Disabled people’s organisations (DPOs) are “overburdened” and struggling to fight the battle against hate crime because of a lack of funding, according to a prominent disabled activist.
Ruth Bashall, a leading campaigner on disability hate crime, said disabled people and DPOs were “working their socks off” to tackle the problem.
But she said many DPOs were “fighting for survival” and did not have the resources to provide the advocacy and support needed by disabled hate crime survivors.
She said advisory groups run by criminal justice agencies needed to start paying DPOs to provide expert advice on disability hate crime.
Bashall, speaking at a disability hate crime conference organised by The House Magazine, said DPOs could not compete with the resources available to those national disability organisations that were not run by disabled people.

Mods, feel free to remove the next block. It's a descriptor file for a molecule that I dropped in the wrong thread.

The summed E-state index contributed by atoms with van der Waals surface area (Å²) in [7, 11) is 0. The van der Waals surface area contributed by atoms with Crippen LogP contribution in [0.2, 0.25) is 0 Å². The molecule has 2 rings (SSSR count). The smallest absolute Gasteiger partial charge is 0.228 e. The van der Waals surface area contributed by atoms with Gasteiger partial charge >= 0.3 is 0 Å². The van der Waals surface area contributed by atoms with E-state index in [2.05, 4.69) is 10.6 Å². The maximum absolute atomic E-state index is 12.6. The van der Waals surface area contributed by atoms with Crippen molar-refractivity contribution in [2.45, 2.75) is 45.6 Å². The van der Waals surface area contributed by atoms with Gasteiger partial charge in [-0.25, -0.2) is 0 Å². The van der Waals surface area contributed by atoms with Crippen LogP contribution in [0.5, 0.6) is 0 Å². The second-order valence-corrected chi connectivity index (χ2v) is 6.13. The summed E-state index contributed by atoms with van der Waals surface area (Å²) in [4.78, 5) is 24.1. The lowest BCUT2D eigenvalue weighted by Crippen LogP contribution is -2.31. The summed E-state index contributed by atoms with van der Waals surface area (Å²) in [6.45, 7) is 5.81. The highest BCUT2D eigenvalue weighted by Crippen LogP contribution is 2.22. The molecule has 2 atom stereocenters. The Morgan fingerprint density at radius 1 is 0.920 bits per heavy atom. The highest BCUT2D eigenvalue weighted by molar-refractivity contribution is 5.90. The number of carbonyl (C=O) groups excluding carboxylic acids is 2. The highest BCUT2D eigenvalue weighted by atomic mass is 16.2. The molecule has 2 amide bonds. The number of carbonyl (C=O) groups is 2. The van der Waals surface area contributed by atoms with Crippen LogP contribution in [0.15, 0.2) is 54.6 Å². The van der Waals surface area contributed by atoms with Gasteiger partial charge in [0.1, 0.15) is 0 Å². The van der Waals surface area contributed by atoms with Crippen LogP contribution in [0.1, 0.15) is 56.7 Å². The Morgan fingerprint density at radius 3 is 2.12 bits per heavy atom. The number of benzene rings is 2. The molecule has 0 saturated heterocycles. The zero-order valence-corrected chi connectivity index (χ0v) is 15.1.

She said the criminal justice system needed to “find a way to engage with disabled people and involve disabled people in formulating policy”.
Fellow disabled activist Anne Novis told the conference that the police and the rest of the criminal justice system still failed too often to believe disabled people who reported disability hate crime.
She said: “We want to see justice so that we can be confident that when we report [hate crime] we will get an appropriate response at every level, but that is not happening at this moment.
“We are only beginning to be believed. Most of the police and criminal justice system do not believe us.”
Stephen Brookes, another disabled activist, told the conference that he had been at an event in Wrexham at which 72 of the 90 disabled people present said they had been victims of hostility or hate crime. Only four of them said they had reported the crime.
14 October 2010